In the beginning, Bob created the world and all that dwelt in it, including the beasts of the air and the sea, the various landscapes, and all the people. That’s right. Not God, but Bob. While most of the time the world runs like a machine, it doesn’t help that Bob is a teenage boy who is prone to mood swings, sleeping in, and leaving a mess wherever he goes. Unfortunately, he has also decided that he is madly in love with a mortal girl, Lucy, and that his life will never be the same unless he has her. His desperation is so severe that it’s affecting the weather.
"THERE IS NO DOG is a tongue-in-cheek book that doesn’t take itself too seriously, and you shouldn’t either."
There are also other factors contributing to the natural disasters erupting on earth every other day. Bob’s mother has recently gambled away his pet Eck and is being overbearing like mothers of teenage boys tend to be. Mr. B, his personal assistant, is fed up with trying to keep him in control, and has thus decided to submit his two-weeks notice and find new employment. There is also some question as to how Bob got the job of supreme lord over earth in the first place, but like most teenagers, he is utterly convinced that everyone is out to get him.
For her part, Lucy enjoys spending her time working at the zoo and being generally content in all circumstances. She’s also decided that she would like to fall in love, as if it were that easy. And so it comes to pass that Lucy meets Bob and they fall madly in love. At least that’s what they both think happens. Having never been in love, Lucy isn’t sure what she’s feeling for Bob. He seems like the perfect guy and is deeply interested in her, but something deep inside isn’t so sure about him. It also doesn’t help that the weather has been so crazy lately.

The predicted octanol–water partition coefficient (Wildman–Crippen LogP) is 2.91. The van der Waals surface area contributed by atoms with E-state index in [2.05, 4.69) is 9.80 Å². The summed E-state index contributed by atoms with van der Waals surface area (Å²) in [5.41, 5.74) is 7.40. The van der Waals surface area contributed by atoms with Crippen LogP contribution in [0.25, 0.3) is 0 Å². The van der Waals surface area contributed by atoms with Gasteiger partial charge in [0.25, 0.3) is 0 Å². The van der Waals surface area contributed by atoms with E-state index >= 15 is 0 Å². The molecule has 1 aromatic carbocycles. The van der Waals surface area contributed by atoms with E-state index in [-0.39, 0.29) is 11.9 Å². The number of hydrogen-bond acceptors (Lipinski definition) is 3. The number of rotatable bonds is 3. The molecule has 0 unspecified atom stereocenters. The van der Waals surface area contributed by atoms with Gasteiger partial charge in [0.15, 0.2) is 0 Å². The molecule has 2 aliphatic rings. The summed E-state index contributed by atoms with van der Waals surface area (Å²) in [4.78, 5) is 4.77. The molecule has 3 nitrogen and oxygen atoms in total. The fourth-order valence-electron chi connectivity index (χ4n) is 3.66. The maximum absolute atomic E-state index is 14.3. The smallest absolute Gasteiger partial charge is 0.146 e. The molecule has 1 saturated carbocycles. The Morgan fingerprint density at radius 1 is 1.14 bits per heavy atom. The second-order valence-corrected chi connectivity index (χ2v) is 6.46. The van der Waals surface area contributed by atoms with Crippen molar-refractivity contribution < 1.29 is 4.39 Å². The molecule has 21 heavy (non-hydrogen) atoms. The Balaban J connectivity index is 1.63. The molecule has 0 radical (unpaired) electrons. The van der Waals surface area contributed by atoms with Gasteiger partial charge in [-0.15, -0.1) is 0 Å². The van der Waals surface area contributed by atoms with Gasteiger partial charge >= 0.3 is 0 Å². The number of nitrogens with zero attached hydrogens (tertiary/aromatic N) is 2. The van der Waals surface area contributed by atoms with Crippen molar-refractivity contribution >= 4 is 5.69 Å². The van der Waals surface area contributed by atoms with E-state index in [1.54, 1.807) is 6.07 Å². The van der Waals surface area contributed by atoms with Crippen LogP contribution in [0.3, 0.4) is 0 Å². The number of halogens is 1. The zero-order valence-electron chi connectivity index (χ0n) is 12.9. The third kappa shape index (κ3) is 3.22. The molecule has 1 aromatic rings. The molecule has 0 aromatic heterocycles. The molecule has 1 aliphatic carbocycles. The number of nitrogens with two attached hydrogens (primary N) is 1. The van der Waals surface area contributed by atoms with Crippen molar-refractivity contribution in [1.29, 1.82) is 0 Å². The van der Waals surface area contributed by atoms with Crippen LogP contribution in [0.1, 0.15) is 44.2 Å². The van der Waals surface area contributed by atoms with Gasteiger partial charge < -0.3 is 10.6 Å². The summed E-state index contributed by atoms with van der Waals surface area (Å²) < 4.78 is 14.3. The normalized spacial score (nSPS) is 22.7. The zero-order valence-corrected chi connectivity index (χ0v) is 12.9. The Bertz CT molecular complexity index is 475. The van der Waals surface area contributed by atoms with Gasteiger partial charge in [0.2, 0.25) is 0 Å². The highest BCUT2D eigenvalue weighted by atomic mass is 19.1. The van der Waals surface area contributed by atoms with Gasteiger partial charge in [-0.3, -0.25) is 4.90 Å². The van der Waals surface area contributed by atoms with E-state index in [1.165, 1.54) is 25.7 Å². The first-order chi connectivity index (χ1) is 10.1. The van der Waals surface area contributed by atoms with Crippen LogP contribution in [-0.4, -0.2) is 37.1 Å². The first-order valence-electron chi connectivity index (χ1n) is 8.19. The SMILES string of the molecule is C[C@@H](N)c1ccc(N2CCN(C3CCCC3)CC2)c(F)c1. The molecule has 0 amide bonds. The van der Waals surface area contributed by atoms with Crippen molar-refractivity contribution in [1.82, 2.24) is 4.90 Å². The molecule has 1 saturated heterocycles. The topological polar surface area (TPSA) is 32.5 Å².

All Bob wants to do is spend time with Lucy, but everyone seems to be on his case. Eck is doing nothing but moping around as it awaits its certain death. His mother keeps telling him over and over that falling in love with mortals can only end in disaster, but obviously she doesn’t know what it’s like to be in love. Mr. B keeps shoving reports in front of Bob to take care of minor issues. So what if the whales are dying? Bob just wants to be with Lucy! It’s like the world is ending or something, and Bob is the only one who can do anything about it.
I think it’s safe to say that we’ve all questioned whether or not there is someone up there watching and listening and helping with the craziness of life. I can’t blame Meg Rosoff for portraying the supreme being of the world as a teenage boy; if you really stop and think about it, it makes a lot of sense. It’s also pretty funny. Bob is subject to the same teenage angst that so many of us experience on a daily basis, and it’s nice to know that even people with extraordinary capabilities still get nervous when they think they’ve fallen in love. THERE IS NO DOG is a tongue-in-cheek book that doesn’t take itself too seriously, and you shouldn’t either.
Reviewed by Benjamin Boche on December 21, 2011